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I'm profiling a java application, and the largest number of the allocated objects have name com.x.y.ClassName$5.

Both the netbeans profiler and the yourkit use the same naming convention. I'm at loss how to google the naming problem.

What is $5 after class name?

EDIT: It seems the $5 is fifth anonymous class declared. I've used javap on generated class to find which is the fifth anonymous class. Reference found in How to match compiled class name to an enum member in Java?

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2 Answers 2

up vote 16 down vote accepted

com.x.y.ClassName$5 means "the fifth anonymous inner class in com.x.y.ClassName"

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Wow, quick answer. Is there a way how to tell which inner class is 5th? – bbaja42 Dec 20 '11 at 12:45
I'm not aware of any way to do that. So I'm not happy with my own answer. Saying "fifth" without saying the specific order is like saying "a random number". However, if you have a good decompiler like JD can show you the code of any inner class – Pablo Grisafi Dec 20 '11 at 12:54
I think that it is the order in which they are declared... Anyway, you can overwrite the toString() to provide some meaningful representation in the debugger. – fortran Dec 20 '11 at 13:25
@fortran How will to toString method change Class name? – bbaja42 Dec 20 '11 at 17:39
@bbaja42 it won't change the class name at all, but in most IDEs if you hover the mouse over a live object it will show its toString() representation (that by default is the class name and some hash). – fortran Dec 20 '11 at 17:45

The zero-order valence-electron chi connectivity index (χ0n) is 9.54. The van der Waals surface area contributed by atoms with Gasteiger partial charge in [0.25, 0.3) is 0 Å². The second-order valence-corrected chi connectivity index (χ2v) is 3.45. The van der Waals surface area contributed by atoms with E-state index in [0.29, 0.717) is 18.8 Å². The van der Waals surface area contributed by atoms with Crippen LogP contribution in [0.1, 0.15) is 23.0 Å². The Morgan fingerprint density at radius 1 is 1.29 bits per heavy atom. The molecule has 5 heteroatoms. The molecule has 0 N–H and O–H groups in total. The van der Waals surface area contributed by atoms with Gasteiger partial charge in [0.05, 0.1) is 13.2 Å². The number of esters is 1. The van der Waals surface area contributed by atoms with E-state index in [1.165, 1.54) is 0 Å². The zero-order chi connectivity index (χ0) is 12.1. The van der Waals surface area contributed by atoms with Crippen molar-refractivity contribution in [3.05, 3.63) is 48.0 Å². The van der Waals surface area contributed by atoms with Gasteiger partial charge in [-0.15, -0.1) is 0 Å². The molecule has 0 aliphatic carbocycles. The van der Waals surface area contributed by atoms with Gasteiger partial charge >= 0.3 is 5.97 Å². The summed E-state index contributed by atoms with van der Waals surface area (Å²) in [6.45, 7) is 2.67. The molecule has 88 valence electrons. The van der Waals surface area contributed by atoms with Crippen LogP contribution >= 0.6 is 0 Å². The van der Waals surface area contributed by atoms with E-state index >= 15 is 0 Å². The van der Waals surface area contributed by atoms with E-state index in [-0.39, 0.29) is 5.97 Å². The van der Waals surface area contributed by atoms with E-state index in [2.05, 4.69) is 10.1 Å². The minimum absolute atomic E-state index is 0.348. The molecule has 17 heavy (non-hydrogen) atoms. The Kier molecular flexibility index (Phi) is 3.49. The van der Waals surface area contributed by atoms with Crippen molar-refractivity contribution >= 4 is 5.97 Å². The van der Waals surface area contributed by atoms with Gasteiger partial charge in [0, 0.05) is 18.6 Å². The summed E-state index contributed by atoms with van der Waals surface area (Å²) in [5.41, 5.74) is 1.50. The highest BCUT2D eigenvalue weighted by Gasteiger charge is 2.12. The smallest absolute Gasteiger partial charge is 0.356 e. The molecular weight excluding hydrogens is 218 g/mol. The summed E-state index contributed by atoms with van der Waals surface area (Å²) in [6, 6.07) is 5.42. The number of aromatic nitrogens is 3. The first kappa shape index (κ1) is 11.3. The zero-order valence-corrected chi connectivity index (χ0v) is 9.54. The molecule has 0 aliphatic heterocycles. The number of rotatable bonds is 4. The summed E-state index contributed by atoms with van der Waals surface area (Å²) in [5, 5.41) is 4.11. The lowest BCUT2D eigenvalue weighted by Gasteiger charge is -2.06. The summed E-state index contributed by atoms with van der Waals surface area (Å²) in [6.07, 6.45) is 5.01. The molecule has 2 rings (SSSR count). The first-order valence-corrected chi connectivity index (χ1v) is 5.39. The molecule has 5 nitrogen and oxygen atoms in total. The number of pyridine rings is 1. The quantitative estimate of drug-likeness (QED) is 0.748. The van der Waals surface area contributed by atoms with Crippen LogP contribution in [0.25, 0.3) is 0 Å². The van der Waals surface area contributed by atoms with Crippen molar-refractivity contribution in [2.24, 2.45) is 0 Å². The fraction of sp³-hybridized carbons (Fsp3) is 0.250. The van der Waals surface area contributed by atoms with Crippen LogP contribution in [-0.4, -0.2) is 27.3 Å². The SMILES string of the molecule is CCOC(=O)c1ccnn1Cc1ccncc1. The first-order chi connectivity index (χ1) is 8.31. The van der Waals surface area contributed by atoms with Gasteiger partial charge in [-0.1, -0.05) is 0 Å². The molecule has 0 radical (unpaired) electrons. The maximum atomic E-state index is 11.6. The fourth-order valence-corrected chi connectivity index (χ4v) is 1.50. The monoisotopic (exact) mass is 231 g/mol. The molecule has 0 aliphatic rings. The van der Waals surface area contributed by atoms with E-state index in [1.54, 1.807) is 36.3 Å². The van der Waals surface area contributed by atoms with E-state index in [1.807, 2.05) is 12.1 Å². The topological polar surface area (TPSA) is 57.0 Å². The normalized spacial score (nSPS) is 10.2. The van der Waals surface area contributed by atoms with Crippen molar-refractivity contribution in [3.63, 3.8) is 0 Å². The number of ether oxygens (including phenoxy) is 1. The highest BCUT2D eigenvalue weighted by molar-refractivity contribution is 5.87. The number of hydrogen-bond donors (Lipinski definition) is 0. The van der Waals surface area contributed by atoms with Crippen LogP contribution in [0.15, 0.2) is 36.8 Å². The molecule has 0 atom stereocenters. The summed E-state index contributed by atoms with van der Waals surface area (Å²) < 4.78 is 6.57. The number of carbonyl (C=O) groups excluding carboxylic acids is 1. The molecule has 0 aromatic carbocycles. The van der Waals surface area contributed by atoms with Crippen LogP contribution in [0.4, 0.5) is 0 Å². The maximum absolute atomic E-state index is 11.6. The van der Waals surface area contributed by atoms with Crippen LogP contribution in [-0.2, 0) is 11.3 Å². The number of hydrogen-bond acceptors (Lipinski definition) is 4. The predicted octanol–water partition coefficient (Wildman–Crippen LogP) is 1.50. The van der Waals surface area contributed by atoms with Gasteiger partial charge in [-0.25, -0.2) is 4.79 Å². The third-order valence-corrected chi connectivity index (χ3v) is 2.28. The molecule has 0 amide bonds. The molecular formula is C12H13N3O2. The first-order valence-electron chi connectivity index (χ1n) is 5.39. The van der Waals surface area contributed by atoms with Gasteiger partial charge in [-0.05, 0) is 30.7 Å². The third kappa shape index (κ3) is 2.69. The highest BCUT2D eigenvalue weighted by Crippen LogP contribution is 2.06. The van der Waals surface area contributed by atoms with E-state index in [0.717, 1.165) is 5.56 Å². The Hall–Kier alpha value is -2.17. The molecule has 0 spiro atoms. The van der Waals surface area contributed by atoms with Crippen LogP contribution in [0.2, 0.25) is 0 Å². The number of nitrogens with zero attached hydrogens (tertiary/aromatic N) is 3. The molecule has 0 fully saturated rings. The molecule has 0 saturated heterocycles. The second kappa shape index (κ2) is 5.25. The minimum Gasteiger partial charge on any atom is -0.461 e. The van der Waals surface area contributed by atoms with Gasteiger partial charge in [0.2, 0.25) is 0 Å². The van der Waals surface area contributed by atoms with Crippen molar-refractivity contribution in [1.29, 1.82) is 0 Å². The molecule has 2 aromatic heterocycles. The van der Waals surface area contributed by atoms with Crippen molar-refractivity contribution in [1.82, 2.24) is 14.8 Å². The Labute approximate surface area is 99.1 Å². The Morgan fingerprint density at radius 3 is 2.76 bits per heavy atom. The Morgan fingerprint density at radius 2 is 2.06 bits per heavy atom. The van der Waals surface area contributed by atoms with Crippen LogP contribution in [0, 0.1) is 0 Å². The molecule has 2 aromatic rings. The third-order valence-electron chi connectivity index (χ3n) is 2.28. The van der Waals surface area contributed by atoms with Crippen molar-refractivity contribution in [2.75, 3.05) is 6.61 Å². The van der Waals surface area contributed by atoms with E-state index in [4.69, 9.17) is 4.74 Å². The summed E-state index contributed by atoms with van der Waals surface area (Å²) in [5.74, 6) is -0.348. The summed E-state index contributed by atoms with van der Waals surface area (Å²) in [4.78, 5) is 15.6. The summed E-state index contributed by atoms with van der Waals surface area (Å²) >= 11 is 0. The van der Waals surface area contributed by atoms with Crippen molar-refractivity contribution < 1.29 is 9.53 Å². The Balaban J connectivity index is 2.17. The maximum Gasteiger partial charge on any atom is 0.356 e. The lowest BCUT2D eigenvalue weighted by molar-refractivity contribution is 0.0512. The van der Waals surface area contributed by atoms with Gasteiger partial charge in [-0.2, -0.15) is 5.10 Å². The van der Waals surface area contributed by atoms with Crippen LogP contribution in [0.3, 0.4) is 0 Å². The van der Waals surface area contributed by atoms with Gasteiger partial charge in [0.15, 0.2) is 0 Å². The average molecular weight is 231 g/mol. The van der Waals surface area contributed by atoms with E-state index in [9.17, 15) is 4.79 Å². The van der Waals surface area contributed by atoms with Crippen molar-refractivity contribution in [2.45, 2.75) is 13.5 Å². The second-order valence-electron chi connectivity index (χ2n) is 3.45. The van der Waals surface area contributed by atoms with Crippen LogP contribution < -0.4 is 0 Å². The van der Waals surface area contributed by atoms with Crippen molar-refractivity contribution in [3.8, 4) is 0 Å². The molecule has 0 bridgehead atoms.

Some links to help you. Also look at polygenelubricant's answer

you get com.x.y.ClassName$5. when your class contains a anonyomous inner class



   public class sample8 {

        private class klass{
            void vodka() {
                sample8 _s = new sample8() {


        sample8() {
               klass _k = new klass();

    public static void main(String args[])

    sample8 _s = new sample8() {


    sample8 _s1 = new sample8() {

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AFAIK that would result in ClassName$klass, not in a ClassName$<a number> – Mark Rotteveel Dec 20 '11 at 13:12
thanks Mark you r right. If there is an anonyomous inner class, it creates one. – Dead Programmer Dec 20 '11 at 13:17

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